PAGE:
My father in law got out of the market in late 2008 around Dow 8,000. He's been watching it go up ever since. I can think of several other real world, true life, stories similar to this that I won't even bother getting into.

    Thus, you are deluding yourself if you believe that the majority of the investing public is better off trying to get from point a to point b by themselves. Not only have i seen them fail, and fail miserably, but I have seen them do so in with exquisitely horrific timing.

  • Report this Comment On March 24, 2012, at 1:28 PM, sunsetdeb wrote:

    I have always said no one cares about my money more than I. Managing one's income and retirement is just as much a business as any other I know. It takes time, effort, research and responsibility. Give that away and you get what you deserve. And by the way I clean my own home too. You just can't pay someone enough to do your dirty work.

  • Report this Comment On March 24, 2012, at 1:55 PM, bucktoothhchuk wrote:

    My wife and I started our 401k's at the same time - maxing it out annually. I have a higher company match because I am self-employed. So I have actually contributed more over the years. We treat our two portfolios as one so our asset allocation is almost identical (only difference being I carry our commodity and REIT asset classes - 10% because lack of availability in her plan). Her plan has a cost basis of about .20% and my solo K was managed -1.25% of assets and .88% average fund expense ratio. After 14 years her 401k has $80,000 more than mine. I always said that I didn't want to be bothered with managing my money until I extrapolated this out another 20 years. Needless to say I became a DIY investor. Last year I read "Asset Allocation for Dummies", transferred my solo K to Fidelity, switched to ETF's and have never been happier. I would gladly pay an advisor for performance but sadly all they did for me was siphon off money that would have been better served compounding. If people only understood the power of compounding and the huge impact that those seeminlgy benign 1-2% management/mutual fund fees have over time you would have a lot more DIY's. Just my 2 cents.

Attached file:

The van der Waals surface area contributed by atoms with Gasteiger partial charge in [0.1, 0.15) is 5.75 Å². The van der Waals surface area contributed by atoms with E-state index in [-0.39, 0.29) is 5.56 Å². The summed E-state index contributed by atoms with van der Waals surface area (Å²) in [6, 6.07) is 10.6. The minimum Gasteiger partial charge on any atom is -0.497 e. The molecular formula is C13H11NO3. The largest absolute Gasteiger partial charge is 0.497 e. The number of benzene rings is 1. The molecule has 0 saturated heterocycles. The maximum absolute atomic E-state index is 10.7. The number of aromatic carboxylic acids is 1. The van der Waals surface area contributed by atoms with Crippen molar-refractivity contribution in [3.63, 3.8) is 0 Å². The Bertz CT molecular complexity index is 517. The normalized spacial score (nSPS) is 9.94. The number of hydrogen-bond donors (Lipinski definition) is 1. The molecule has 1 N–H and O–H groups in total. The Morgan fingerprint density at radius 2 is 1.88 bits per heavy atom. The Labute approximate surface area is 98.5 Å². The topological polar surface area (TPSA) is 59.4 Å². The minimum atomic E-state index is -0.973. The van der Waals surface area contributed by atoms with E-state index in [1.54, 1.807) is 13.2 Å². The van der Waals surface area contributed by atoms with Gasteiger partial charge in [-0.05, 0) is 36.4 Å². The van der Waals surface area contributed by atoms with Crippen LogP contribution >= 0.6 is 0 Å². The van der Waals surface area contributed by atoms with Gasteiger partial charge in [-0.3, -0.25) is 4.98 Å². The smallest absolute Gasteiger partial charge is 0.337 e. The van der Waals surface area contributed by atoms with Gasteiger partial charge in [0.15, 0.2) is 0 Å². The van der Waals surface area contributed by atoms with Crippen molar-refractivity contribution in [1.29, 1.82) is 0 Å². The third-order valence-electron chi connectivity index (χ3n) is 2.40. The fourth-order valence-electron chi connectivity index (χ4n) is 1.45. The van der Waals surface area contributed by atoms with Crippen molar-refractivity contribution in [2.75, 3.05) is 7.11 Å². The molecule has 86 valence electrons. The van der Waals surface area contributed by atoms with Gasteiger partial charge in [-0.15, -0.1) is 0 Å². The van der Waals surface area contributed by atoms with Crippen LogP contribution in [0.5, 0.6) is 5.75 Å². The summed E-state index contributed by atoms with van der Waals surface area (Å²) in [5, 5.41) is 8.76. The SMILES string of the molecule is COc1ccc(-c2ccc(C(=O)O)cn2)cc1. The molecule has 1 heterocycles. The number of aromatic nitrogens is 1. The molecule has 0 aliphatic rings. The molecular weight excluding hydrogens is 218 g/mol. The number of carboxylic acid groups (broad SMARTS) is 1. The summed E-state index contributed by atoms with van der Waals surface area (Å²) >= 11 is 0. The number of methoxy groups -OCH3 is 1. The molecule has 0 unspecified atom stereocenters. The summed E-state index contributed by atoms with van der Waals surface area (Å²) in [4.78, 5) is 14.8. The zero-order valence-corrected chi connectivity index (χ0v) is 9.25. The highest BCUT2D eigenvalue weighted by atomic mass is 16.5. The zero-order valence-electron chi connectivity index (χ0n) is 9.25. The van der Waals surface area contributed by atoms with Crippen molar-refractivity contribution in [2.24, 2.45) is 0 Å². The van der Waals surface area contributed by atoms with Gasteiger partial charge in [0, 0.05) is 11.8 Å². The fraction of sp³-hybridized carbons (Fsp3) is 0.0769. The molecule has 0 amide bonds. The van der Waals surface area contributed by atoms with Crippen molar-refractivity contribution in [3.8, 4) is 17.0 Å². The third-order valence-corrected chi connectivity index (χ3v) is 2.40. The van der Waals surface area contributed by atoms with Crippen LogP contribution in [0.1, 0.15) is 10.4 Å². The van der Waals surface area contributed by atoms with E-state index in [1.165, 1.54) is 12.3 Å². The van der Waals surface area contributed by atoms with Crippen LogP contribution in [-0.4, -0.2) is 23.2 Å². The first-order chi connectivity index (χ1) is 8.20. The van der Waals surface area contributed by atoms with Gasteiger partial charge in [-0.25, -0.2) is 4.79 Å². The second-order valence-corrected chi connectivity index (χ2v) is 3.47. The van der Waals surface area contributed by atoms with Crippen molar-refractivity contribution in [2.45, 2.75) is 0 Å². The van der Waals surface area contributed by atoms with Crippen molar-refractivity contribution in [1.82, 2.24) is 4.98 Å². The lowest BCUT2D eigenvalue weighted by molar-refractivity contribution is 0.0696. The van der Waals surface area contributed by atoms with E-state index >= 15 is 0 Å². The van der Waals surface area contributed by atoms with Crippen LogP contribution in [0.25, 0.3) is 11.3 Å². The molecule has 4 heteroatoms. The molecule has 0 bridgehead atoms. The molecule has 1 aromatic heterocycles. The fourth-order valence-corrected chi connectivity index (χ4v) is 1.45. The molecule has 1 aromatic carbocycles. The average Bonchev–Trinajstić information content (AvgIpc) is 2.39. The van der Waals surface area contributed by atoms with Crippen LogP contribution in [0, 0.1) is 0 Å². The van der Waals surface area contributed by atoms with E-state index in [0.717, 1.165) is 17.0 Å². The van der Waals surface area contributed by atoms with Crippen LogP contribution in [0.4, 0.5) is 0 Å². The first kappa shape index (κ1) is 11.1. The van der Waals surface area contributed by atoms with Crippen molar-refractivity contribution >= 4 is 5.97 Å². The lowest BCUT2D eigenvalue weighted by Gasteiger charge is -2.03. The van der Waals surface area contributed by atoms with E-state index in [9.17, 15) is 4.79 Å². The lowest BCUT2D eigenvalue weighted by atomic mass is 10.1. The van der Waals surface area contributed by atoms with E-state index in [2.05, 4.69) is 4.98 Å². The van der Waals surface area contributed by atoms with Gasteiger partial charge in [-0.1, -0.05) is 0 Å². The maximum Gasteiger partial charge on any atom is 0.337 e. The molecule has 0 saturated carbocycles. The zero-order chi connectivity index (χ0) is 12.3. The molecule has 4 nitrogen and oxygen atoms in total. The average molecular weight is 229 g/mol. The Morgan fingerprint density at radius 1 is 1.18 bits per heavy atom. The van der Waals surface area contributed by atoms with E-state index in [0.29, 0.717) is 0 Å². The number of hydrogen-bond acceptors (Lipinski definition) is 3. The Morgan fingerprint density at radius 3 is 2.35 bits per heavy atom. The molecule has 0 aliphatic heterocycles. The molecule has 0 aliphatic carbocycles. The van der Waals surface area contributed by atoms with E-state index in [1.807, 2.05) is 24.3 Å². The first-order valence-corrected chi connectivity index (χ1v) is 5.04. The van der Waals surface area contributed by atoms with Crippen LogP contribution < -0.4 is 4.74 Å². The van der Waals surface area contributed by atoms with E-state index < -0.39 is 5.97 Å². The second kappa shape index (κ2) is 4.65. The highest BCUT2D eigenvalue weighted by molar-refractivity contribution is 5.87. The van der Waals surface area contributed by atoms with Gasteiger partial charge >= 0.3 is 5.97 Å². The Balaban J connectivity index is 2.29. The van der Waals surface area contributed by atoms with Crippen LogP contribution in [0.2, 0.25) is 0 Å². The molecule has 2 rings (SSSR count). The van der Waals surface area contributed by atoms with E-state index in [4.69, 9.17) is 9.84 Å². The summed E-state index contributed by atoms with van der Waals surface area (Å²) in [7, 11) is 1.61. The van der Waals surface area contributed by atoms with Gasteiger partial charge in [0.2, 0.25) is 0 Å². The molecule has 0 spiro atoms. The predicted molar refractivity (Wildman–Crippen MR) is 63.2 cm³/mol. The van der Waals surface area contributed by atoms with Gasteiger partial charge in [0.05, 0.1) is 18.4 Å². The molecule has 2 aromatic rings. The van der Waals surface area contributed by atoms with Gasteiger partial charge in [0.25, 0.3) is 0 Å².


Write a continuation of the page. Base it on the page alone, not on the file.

• Report this Comment On March 25, 2012, at 6:36 PM, jrgyardley wrote:

    I recently closed out my former employer's savings plan and had to decide what to do with the proceeds.

    I concluded I would DIY for the following reasons: